Australian feminist Germaine Greer calls for reduced punishment for rape

Germaine Greer, Australian writer and public intellectual, has been regarded as a major second-wave feminist voice for the past decades. Yesterday, on May 30, she got a lot of attention due to her controversial speech at the Hay Festival in Wales, which is a Literature Festival, where readers and writers share their stories and ideas.

The term feminist has been used and interpreted in miscellaneous ways ever since it was first coined in 1848. Often, people believe that feminists are short-haired women who hate men for being treated as the superior sex of our society. Although recent feminist marches and calls such as the #MeToo movement have demonstrated what the actual values are for many, and that men and women can equally be called feminists, there definitely are different types of feminists with distinct opinions and views.

But the message Germaine Greer conveyed yesterday certainly made many people doubt how she can be called a feminist with such a radical point of view. Greer openly shared her perspective towards rape, saying that “most rape is just lazy, careless and sensitive.” She believes that the sentence for rapists should be reduced to only 200 hours of community service and maybe a tattoo of an “r” on the offender’s hand or cheek.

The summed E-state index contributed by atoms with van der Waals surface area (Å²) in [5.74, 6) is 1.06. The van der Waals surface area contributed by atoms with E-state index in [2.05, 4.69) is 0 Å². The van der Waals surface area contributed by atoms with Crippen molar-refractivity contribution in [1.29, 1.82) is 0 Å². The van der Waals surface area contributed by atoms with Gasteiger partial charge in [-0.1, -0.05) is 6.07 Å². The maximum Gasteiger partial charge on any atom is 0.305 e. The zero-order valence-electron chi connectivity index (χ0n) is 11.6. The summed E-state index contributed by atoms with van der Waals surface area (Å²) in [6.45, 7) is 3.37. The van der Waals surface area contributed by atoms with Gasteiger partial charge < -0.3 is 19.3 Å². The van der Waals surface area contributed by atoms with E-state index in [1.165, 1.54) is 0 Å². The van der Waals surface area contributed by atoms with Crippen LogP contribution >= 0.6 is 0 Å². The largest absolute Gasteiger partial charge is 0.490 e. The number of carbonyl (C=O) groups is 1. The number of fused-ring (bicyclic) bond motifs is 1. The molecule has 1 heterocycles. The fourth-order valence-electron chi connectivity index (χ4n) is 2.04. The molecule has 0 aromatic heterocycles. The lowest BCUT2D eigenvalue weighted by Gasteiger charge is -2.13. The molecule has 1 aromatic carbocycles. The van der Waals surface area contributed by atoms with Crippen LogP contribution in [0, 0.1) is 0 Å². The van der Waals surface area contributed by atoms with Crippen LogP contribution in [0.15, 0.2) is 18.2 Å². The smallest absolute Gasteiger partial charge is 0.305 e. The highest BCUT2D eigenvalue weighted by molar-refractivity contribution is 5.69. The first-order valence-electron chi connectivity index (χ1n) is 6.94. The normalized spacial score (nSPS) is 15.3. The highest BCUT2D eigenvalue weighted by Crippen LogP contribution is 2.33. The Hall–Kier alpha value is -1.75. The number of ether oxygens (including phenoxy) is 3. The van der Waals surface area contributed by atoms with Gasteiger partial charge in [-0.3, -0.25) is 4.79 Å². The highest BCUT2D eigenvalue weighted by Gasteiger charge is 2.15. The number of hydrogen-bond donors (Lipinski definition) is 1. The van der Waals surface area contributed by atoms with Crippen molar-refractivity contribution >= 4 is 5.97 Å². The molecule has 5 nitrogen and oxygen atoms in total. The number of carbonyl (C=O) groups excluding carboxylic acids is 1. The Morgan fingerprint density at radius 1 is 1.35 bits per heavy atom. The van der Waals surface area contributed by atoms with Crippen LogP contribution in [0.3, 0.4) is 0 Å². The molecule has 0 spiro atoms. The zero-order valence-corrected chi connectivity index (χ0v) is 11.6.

She further believes that rape is not really an act of violence in most cases, but an issue of consent and miscommunication. Greer argued that women might want to believe that the penis is a “lethal weapon”, but she says “a man can’t kill you with his penis.” Her focus on violence being the rare companion of rape is rather shocking, since Greer believes that rape without violence is annoying for women, but not destructive. Moreover, she calls most rape is actually just bad sex.

It is easily understandable that some women could not take Greer’s speech and walked out before the end. Also, it could be said that Greer ignored the point of what rape can do to a woman’s life, her self-esteem and self-worth, by merely focusing on whether violence is involved. Which comes as a surprise, because Greer has been a victim of rape herself when she was a young woman.

This September, Greer’s full argument on rape will come out in a new book in Australia.

Written by Laura Kabelka
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